Now, Standard is working on expanding its markets. “The light and medium helicopter markets as well as the big stuff in the military are absolutely booming right now,” says Standard Aero president Paul Soubry.  “I attended HAI this past February and was amazed at the number of orders and the activity that is going on. The amount of development, investment and creativity out there is unbelievable.”

Standard Aero’s helicopter business up until now has been focused exclusively on supporting the RR250. The company is now working very hard to create new alliances with other engine manufacturers. They have already started doing field service work on behalf of Turbomeca in Asia and have been having lots of conversations with Turbomeca and Pratt & Whitney. “It won’t be long,” says Soubry, “before you see us moving into some of the other engine programs.”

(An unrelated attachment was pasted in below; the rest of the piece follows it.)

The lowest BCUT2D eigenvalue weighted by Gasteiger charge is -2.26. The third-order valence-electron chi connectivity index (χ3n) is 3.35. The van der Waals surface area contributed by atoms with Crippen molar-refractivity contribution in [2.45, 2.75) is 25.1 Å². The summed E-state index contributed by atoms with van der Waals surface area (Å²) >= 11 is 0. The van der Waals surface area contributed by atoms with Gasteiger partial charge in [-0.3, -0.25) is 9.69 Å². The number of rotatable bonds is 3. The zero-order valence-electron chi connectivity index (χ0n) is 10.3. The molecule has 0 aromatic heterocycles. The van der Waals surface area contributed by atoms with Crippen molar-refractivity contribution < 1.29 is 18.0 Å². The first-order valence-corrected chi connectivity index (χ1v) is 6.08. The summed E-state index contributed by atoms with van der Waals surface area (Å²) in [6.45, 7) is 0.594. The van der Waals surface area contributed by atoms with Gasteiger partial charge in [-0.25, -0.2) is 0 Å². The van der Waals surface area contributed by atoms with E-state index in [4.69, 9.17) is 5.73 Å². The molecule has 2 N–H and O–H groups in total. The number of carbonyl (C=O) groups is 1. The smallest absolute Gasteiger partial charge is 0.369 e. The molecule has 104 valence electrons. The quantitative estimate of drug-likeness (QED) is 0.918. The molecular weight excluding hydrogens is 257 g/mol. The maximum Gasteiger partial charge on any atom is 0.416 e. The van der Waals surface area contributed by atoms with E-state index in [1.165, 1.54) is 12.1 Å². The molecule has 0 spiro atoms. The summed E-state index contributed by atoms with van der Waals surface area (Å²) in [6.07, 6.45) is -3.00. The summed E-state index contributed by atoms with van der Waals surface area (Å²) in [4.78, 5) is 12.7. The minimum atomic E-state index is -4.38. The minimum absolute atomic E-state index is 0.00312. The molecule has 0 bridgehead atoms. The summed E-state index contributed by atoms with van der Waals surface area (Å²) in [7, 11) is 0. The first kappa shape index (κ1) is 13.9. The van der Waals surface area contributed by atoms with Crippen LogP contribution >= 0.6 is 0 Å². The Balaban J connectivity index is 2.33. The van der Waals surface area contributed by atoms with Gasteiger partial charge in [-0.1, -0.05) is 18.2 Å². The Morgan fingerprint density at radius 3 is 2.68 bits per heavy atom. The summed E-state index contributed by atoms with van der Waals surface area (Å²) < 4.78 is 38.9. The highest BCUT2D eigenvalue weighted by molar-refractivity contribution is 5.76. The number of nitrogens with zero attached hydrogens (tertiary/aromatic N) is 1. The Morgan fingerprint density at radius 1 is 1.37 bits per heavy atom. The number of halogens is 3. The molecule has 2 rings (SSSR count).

Moving from an RR250 focus to other engine programs will require both capital and human resources investments. The first requirement is obviously having the ability to access the spare parts, the tech data and the OEM programs. Once those relationships and capabilities have been established, there are investments in test cells, tooling, special tooling, test stands for accessories and so forth.

“It’s really hard to get into these programs lightly,” says Soubry, “You’ve really got to get into them in a serious way. And as you know from our history, that’s the way we’ve always approached these programs, with significant investment in a fixed infrastructure and the right people and training to be able to really provide support to the customer.”

Going forward, Standard has also begun discussions with Rolls-Royce and Robinson Helicopters in anticipation of the popularity of the new RR300. The first engine rolled off a small engine assembly line at the Rolls-Royce facility in Indianapolis, IN, last March.  A prototype 300 has been flying on a Robinson helicopter since mid-2007.